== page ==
A few months ago, I wrote an article that listed seven times you should turn down a media interview. That article became the subject of an on-line chat recently, and one of the participants – a journalist – took me to task.
Her point was this: Who cares if executives turn down an interview? She regularly circumvents executives at the beginning of a crisis, and prefers to start by talking to the receptionist.
“She always knows more anyway,” said the reporter.
She raises a good point. Reporters occasionally avoid “official” channels to get more candid and unscripted responses from staffers lower down on the hierarchy chart. And too often, receptionists – notoriously more plugged in to the gossip than most – inadvertently say something to reporters that they shouldn’t.
It’s always a good idea to train your receptionists how to handle media calls, but it’s even more critical to prepare them for an unexpected crisis. Receptionists are often the first people to learn of a crisis, tipped off by a phone call from a reporter, a colleague, or a stranger. There’s little point in investing thousands of dollars to train your executives to manage a crisis if your receptionist says something he or she shouldn’t.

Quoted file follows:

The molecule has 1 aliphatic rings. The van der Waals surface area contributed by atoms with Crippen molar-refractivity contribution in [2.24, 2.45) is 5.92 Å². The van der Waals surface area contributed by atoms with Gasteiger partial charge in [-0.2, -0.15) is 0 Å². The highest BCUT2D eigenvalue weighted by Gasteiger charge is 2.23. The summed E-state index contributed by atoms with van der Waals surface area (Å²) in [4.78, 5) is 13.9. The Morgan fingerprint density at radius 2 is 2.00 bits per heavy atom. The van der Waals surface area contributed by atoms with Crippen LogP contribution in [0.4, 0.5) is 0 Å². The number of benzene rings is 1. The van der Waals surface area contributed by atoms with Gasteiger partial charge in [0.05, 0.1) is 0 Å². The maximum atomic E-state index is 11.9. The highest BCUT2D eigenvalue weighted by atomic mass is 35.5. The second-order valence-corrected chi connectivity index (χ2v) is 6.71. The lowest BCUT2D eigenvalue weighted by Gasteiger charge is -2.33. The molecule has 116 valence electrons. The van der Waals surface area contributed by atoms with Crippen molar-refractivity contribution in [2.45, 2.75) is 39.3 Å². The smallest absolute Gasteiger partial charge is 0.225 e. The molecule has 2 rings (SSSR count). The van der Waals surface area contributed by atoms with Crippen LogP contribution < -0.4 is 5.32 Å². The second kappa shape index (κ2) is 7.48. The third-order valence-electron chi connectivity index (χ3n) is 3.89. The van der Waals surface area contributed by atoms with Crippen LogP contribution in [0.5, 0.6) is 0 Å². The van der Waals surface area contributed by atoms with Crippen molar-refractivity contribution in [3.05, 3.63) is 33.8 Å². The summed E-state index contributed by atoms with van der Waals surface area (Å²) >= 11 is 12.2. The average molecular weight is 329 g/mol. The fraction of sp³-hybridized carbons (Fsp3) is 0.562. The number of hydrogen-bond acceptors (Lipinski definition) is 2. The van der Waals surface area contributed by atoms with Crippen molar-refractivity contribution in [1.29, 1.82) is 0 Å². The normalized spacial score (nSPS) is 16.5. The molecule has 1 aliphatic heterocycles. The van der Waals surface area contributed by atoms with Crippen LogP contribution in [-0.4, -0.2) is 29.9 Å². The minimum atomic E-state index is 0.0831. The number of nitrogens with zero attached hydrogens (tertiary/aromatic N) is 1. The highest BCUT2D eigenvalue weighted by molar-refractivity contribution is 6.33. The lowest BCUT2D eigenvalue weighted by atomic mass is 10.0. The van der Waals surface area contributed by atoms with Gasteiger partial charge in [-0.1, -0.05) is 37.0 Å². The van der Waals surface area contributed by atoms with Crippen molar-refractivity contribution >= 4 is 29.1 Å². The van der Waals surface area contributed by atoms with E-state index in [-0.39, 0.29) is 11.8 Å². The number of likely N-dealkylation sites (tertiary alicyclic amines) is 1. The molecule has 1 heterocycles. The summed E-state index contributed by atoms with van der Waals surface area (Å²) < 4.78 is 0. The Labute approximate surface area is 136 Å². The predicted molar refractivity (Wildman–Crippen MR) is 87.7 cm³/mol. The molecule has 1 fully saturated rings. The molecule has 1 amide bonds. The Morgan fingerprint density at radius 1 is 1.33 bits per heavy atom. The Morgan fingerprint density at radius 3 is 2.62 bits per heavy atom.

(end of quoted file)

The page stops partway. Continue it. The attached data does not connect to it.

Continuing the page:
And it’s not just receptionists. You should also prepare security guards who first greet unscheduled camera crews. And spouses of your executives, who may answer their home phone during a burgeoning crisis and say something like, “Yeah, I think there was an explosion or something at the plant. But you just missed Dawn – she already headed down there.”
Oops. Dawn’s husband just became the reporter’s primary source.
You don’t have to enroll your receptionists, security guards, and other support personnel in a formal media training class. Instead, create a policy that articulates the protocol for unexpected contacts with the media and share them with your entire staff. Don’t do it once – they’ll need regular reminders.
And remember: When you have temps staffing your phones along the way, fill them in on your media procedures. Those “temps” have your company’s reputation in their hands.
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